Part time campaign report… small success
Toronto - After 18 months of legal wrangling, over 4,000 ballots cast by part-time college support staff in a union representation vote held last year will now be counted, the Ontario Labour Relations Board (OLRB) has ruled.
Lawyers for the College Employer Council, representing all 24 public colleges in the province, had argued that the votes should not be counted. Council claimed that the Ontario Public Service Employees Union (OPSEU) had not shown that 35 per cent of part-time support staff had signed union cards as required under theColleges Collective Bargaining Act (CCBA) to trigger a legal vote.
In a ruling today, the OLRB said the union had met the threshold and that the votes should now be counted. The ballots have been sealed in boxes since voting ended on June 30, 2016.
“This is an extremely significant event in labour relations in Ontario,” said OPSEU President Warren (Smokey) Thomas. “It was the largest union drive in Canadian history; I’m excited to know the result.”
An estimated 12,000 part-time support staff work in the colleges at any time. Part-time staff include those working 24 hours or fewer per week and include many students. The union is optimistic of a positive result when the votes are tallied, Thomas said.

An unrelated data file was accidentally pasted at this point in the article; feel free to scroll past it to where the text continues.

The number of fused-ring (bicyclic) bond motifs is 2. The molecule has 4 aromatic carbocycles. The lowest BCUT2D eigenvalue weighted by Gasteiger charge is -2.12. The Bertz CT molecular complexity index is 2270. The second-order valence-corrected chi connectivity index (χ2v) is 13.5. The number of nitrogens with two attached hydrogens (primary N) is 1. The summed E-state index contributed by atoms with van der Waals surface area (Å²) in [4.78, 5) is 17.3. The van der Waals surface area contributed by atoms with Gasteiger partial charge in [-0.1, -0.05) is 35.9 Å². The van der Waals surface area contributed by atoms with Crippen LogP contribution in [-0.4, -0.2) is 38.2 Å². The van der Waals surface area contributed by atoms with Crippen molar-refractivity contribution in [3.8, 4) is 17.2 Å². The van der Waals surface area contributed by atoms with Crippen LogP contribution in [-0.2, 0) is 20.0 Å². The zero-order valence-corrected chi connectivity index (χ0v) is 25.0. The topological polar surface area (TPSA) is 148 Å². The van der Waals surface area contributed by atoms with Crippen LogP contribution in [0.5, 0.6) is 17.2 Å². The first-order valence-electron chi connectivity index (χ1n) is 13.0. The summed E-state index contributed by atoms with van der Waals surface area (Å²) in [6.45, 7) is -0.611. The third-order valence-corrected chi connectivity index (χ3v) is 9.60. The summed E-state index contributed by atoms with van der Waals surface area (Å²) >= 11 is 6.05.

“In our work on college campuses, we heard loud and clear that part-time support staff want a stronger voice in the workplace,” he said. “College support staff know that OPSEU has been a leader in this province on the workplace issues they care about. I am confident that, when those ballots are counted, we will find that part-time college support staff have entrusted our union with the responsibility of improving their lives at work.”
Thomas also thanked the OPSEU members and staff who had helped thousands of college support staff sign union cards to trigger last year’s vote.
“It took dozens of members and dedicated OPSEU staff to make this happen,” Thomas said. “I especially want to thank Connie Huziak, who was the lead organizer on this monumental campaign. Her work made this great accomplishment happen.”
No date has been set for the counting of the ballots.